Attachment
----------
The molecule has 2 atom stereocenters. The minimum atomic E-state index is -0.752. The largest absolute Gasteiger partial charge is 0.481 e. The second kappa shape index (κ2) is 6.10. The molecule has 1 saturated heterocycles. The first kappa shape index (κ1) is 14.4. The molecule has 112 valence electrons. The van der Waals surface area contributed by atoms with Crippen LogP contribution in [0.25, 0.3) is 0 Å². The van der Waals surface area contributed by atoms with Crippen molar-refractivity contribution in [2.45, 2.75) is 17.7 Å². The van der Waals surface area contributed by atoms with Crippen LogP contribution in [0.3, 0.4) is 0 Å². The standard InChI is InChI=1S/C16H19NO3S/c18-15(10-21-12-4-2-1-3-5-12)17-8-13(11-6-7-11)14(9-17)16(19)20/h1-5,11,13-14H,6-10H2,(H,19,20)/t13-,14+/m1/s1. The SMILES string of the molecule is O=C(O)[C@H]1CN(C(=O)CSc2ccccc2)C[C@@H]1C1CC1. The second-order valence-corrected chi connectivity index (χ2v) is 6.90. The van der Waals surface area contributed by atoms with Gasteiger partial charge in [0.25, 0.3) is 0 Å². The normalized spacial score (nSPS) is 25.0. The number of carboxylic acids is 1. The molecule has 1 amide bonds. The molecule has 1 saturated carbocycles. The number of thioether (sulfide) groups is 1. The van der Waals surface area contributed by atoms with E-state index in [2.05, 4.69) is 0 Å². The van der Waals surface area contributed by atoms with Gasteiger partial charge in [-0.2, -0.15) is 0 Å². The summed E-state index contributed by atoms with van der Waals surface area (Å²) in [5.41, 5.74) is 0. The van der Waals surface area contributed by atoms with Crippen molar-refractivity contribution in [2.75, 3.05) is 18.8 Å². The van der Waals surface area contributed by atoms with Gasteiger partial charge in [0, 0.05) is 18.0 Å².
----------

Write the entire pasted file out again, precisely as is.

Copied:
The molecule has 2 atom stereocenters. The minimum atomic E-state index is -0.752. The largest absolute Gasteiger partial charge is 0.481 e. The second kappa shape index (κ2) is 6.10. The molecule has 1 saturated heterocycles. The first kappa shape index (κ1) is 14.4. The molecule has 112 valence electrons. The van der Waals surface area contributed by atoms with Crippen LogP contribution in [0.25, 0.3) is 0 Å². The van der Waals surface area contributed by atoms with Crippen molar-refractivity contribution in [2.45, 2.75) is 17.7 Å². The van der Waals surface area contributed by atoms with Crippen LogP contribution in [0.3, 0.4) is 0 Å². The standard InChI is InChI=1S/C16H19NO3S/c18-15(10-21-12-4-2-1-3-5-12)17-8-13(11-6-7-11)14(9-17)16(19)20/h1-5,11,13-14H,6-10H2,(H,19,20)/t13-,14+/m1/s1. The SMILES string of the molecule is O=C(O)[C@H]1CN(C(=O)CSc2ccccc2)C[C@@H]1C1CC1. The second-order valence-corrected chi connectivity index (χ2v) is 6.90. The van der Waals surface area contributed by atoms with Gasteiger partial charge in [0.25, 0.3) is 0 Å². The normalized spacial score (nSPS) is 25.0. The number of carboxylic acids is 1. The molecule has 1 amide bonds. The molecule has 1 saturated carbocycles. The number of thioether (sulfide) groups is 1. The van der Waals surface area contributed by atoms with E-state index in [2.05, 4.69) is 0 Å². The van der Waals surface area contributed by atoms with Gasteiger partial charge in [-0.2, -0.15) is 0 Å². The summed E-state index contributed by atoms with van der Waals surface area (Å²) in [5.41, 5.74) is 0. The van der Waals surface area contributed by atoms with Crippen molar-refractivity contribution in [2.75, 3.05) is 18.8 Å². The van der Waals surface area contributed by atoms with Gasteiger partial charge in [0, 0.05) is 18.0 Å².